The international scheme aims to ensure equal access to safe and effective Covid vaccines worldwide,
The Oxford-AstraZeneca vaccine makes up more than 90% of doses supplied to Africa, which are manufactured in India.
Covax wants to vaccinate at least 20% of the African population by the end of 2021, with the first 3% – 90 million doses – going to health workers and other vulnerable groups.
What about other African countries?
African countries which are not part of Covax can access vaccines through the African Union or through their own deals with manufacturers.
Countries doing this include South Africa, Zimbabwe and Gabon.
In Malawi, where uptake of the vaccine had been very good, there’s a different challenge.
False rumours started spreading that its vaccine stock was out of date after it received supplies of AZ from South Africa, which no longer wanted them.
Dr Charles Mwansambo, Malawi’s health minister, told the BBC: “Unfortunately people thought all our vaccines had expired.
“Some stopped coming to our facilities completely, saying that they would be getting expired vaccines, whilst those that came ended up hesitating. So that reduced our numbers by about 50%,” he said.
To restore public confidence, health officials in Malawi now plan to set fire to 16,000 unused doses.
Meanwhile, neighbouring Rwanda delivered all the AZ doses they received into arms within weeks, as did Ghana and Ethiopia, although there are concerns that delays to new supplies arriving from India could delay progress there.
High demand for vaccines in India means no deliveries to African countries until at least June.
The World Health Organization says 22 countries in Africa have used less than a quarter of their supplied vaccines. It says not using them quickly risks another wave of Covid.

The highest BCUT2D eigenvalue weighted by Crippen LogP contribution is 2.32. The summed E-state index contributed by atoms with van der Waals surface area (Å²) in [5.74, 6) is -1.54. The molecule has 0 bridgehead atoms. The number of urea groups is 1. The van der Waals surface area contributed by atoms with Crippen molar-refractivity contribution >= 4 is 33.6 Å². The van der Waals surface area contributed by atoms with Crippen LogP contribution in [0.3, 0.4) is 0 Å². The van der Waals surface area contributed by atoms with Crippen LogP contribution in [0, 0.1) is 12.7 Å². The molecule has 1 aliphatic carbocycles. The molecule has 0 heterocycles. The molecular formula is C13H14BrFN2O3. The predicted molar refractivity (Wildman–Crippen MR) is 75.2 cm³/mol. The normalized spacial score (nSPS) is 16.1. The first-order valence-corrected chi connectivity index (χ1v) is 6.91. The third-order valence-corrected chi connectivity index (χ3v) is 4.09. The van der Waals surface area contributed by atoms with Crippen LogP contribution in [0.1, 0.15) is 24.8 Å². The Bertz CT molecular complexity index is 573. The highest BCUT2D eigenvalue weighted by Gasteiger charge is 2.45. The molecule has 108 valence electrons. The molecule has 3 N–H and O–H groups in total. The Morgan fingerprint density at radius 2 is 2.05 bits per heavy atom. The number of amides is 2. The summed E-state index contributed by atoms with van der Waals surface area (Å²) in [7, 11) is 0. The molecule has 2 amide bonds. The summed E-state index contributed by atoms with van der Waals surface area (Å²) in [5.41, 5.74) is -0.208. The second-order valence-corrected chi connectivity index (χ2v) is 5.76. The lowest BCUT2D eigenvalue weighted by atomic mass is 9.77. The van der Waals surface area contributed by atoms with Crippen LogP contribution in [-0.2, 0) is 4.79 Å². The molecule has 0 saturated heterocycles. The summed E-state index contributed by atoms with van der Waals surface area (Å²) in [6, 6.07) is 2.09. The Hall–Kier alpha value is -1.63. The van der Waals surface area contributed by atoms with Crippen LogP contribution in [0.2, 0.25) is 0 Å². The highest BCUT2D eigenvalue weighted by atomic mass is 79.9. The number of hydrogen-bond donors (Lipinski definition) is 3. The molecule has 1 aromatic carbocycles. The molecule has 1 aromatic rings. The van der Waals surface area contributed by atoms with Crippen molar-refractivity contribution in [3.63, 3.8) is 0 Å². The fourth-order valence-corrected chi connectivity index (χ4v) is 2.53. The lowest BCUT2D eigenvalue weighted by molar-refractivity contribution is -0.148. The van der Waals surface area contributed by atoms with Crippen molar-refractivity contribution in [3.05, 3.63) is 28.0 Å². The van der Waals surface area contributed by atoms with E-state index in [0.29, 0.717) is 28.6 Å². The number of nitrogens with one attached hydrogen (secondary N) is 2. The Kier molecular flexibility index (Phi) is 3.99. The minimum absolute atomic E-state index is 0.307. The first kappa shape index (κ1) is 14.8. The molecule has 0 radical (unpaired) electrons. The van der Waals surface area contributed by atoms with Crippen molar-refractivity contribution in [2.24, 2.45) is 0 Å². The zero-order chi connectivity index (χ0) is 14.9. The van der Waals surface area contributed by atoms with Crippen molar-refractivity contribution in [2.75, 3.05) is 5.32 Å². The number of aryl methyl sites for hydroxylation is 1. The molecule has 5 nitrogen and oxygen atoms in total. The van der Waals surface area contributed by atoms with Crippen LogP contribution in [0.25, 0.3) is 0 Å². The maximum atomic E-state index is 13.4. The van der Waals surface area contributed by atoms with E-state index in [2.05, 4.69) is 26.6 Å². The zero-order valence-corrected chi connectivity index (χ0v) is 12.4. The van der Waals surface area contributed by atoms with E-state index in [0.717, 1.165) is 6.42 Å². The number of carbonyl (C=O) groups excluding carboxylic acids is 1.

It’s now a race against time in these countries to increase people’s trust in all the vaccines.
Dr Ayoade Alakija, head of the African Union’s vaccine taskforce, says real damage has been done by headlines and delays over safety.
“In the US, there were announcements saying ‘don’t take the Johnson & Johnson vaccine but we will give you a Pfizer or a Moderna’. But in most parts of the world there isn’t an alternative,” she said.
Only just over 1% of the population of Africa have been vaccinated with a first dose, compared with 20% in Europe and 25% in the US.
One worry is that there could be uncontrolled spread of the virus among unvaccinated people which could lead to mutations, or a more virulent form of the disease emerging.
“Variants are my biggest worry if people stay unvaccinated,” says Catherine Kyobutungi, executive director of the African Population and Health Research Centre.
To date, there have been about 122,000 deaths from Covid-19 across Africa – lower than the UK’s death toll alone, but under-reporting means the true figure could be higher.
Vaccines are the only way to save lives from Covid-19 in the long term and building trust in them is now vital.
Nicolas Sinumyayo Barole, 60, who works in the health sector in Goma, had the vaccine and says: “Lots of people have not understood the importance of the vaccine.
“I want to tell them about the advantages, tell them to come and vaccinate themselves.
“If the rest of the world is getting vaccinated to stop the spread of Covid-19, then why not here?”